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The diamond’s Proportions are thoroughly described as well, from its shape and cutting style to its precise measurements. A diagram will show you the diamond’s profile as well as its dimensions.

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A description of Fluorescence is provided as an additional identifying characteristic. GIA tests every diamond to ensure that it is natural and to identify any processes that may have been used to alter its color or clarity. An asterisk next to the color or clarity grade indicates that the diamond has been treated. Treatments and additional identifying characteristics are described in the comments section.

If the diamond is inscribed, the Inscription will be noted on the report as well. A GIA Grading Report has a number of sophisticated security features designed to ensure its authenticity and integrity. They offer a variety of diamond reports, among them the Diamond eReport, an interactive online option available only for natural and untreated diamonds(perfect if you want to search for beautiful custom diamond engagement rings from the comfort of your home). The Institute operates under strict standard procedures and principles designed to ensure objectivity and accuracy, no matter which report you receive.

That’s how to read a GIA Diamond Grading Report! It’s not as intimidating as you might think. Selecting the perfect ring among many beautiful custom diamond engagement rings might be another story. Luckily, Knox Jewelers can help you look at a variety of rings and narrow it down to the perfect one for your lucky life partner. GIA Diamond Grading Reports are also available! Let Knox Jewelers help you learn about diamonds so you can pick the perfect diamond that meets the color, clarity, cut, and carat weight that you desire and help give your engagement a beautiful start.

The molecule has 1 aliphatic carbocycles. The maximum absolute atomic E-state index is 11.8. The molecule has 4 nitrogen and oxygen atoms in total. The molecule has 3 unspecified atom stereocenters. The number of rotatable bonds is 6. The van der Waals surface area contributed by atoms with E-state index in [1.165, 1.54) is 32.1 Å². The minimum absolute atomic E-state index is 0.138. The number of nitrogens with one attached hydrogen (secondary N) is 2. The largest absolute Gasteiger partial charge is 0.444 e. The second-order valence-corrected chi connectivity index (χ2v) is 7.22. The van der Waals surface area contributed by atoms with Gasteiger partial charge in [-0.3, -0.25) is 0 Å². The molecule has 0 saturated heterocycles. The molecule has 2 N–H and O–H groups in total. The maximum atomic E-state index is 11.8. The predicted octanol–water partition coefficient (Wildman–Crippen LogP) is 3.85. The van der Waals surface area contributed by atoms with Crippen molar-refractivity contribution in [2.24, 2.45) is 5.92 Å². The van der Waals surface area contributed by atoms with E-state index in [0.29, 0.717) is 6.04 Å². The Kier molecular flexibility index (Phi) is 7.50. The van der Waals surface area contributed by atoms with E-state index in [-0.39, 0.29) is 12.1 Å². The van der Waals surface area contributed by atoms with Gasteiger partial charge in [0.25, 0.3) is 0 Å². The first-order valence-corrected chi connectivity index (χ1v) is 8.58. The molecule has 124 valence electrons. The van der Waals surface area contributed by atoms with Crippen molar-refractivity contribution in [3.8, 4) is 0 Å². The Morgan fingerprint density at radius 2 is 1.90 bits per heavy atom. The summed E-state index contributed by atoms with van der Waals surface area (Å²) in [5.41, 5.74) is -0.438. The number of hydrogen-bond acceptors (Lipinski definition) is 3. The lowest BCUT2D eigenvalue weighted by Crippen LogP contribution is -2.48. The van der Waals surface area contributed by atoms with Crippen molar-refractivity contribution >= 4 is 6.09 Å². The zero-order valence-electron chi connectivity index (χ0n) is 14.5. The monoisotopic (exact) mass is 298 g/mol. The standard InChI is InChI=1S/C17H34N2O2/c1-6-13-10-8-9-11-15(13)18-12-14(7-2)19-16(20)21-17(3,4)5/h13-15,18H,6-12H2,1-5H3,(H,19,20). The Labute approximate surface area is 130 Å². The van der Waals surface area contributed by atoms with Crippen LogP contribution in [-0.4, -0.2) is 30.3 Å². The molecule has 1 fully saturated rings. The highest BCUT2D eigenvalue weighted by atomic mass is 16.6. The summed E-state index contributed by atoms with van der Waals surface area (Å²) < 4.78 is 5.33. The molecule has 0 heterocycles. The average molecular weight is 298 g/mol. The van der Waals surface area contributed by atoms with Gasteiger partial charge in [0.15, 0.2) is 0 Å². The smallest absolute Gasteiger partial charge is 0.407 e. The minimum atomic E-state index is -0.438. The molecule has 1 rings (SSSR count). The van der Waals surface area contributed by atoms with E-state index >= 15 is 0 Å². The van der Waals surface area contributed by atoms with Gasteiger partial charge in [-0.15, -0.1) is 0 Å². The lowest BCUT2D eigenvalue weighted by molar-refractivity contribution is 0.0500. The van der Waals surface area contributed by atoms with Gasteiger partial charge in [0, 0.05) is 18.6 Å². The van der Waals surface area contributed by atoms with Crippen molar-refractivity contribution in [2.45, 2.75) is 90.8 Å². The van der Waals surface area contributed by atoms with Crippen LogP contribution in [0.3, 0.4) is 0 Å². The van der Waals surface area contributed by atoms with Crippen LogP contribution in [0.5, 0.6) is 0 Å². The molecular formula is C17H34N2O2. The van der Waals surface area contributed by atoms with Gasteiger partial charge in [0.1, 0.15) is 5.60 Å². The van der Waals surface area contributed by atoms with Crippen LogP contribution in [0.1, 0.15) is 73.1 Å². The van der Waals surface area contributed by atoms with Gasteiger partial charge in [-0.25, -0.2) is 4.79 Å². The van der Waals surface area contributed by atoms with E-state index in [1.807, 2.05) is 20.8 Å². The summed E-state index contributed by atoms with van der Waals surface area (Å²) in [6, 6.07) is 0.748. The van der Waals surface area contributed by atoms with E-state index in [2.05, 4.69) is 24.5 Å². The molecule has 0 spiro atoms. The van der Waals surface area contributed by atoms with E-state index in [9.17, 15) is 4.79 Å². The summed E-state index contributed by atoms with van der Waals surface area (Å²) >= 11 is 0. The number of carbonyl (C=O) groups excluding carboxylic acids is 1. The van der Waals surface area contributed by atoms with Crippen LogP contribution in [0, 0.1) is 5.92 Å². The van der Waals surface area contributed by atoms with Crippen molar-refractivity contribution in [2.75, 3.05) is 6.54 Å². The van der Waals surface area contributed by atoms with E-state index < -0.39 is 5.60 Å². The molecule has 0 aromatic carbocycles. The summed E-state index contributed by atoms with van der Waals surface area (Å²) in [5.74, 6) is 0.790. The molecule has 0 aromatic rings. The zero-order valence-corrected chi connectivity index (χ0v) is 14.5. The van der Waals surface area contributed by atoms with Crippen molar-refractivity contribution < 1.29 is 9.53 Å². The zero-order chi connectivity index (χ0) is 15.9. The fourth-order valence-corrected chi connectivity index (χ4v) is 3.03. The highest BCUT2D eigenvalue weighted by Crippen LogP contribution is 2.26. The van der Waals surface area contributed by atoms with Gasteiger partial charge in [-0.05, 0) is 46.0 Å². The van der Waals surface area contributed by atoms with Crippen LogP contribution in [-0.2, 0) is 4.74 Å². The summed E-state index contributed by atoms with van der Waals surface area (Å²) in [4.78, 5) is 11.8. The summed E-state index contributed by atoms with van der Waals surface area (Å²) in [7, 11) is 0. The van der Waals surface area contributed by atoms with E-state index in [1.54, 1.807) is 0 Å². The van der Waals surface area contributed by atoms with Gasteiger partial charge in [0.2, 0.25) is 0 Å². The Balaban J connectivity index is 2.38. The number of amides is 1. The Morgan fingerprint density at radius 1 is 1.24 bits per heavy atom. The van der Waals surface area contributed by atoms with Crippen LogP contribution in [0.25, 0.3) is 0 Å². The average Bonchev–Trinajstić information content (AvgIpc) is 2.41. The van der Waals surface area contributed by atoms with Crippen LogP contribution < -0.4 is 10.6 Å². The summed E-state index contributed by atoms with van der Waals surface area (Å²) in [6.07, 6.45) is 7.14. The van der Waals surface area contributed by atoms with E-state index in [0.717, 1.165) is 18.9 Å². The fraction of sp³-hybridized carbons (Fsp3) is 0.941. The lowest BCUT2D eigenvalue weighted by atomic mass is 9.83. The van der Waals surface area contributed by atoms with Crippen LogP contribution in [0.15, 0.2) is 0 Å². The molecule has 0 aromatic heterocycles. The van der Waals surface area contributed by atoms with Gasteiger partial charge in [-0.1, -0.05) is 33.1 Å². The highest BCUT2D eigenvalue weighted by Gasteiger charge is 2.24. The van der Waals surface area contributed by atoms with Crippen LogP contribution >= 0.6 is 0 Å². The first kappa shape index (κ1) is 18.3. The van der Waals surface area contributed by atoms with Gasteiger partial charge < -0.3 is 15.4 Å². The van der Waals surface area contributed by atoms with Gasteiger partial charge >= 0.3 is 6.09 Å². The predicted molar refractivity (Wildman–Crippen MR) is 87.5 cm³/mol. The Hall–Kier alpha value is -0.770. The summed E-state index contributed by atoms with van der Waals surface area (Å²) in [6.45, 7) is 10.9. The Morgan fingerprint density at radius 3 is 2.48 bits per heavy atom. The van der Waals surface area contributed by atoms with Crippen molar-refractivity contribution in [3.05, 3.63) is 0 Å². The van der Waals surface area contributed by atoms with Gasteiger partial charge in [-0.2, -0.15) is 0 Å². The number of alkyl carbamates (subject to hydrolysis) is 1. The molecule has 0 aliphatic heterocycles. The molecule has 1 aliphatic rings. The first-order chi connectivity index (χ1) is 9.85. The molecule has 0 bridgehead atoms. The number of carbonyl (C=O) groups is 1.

Clarity grades… the dirty little secret

Are all SI-1 clarity diamonds eye-clean?
Are all SI-2 clarity diamonds eye-clean?
Are all VS-2 clarity diamonds eye-clean?
Are all VS-1 clarity diamonds eye-clean?

The truth may surprise many… but the answer to all four of the above questions is, no.

Here is another thought for those considering ‘buying blindly’ from the virtual list of diamonds available on the internet.

Many consumers assume that all clarity grades are uniformly identical or at least very close, Eg. “All SI-1 clarity diamonds will be eye-clean” at least all the SI-1 diamonds from the preeminent labs.

Nothing could be further from the truth, especially in the SI grades.

SI clarity stones of the same grade can vary tremendously, from eye-clean to easily visible to the naked eye. (see photo below of three actual stones, all with a Gemological Institute of America (GIA) clarity grade of SI-1)

It is helpful to think of the clarity grades as a range, and not an exact, precise, quantifiable term.

Within these ranges of clarity there are for example, good SI-1’s, bad SI-1’s and maybe even the ugly SI-1’s. ( this analogy will hold true thru the other clarity ranges as well)

It is common sense that diamond sellers that stock diamonds will buy for their own stock the nicer of these ranges of clarities and especially the nicer (eye clean) SI’s .

With the diamond sellers that stock diamonds buying only the ‘good’ SI diamonds for their stock, this of course leaves the bad and the ugly to be sold elsewhere.

Think about it.

verical%20clarity%20shot Diamonds

On this very topic, here is an inquiry from a  poster on an online diamond forum and my reply to the poster. He was asking if the SI-1 diamond he saw listed on a “virtual listing venue” was a good deal.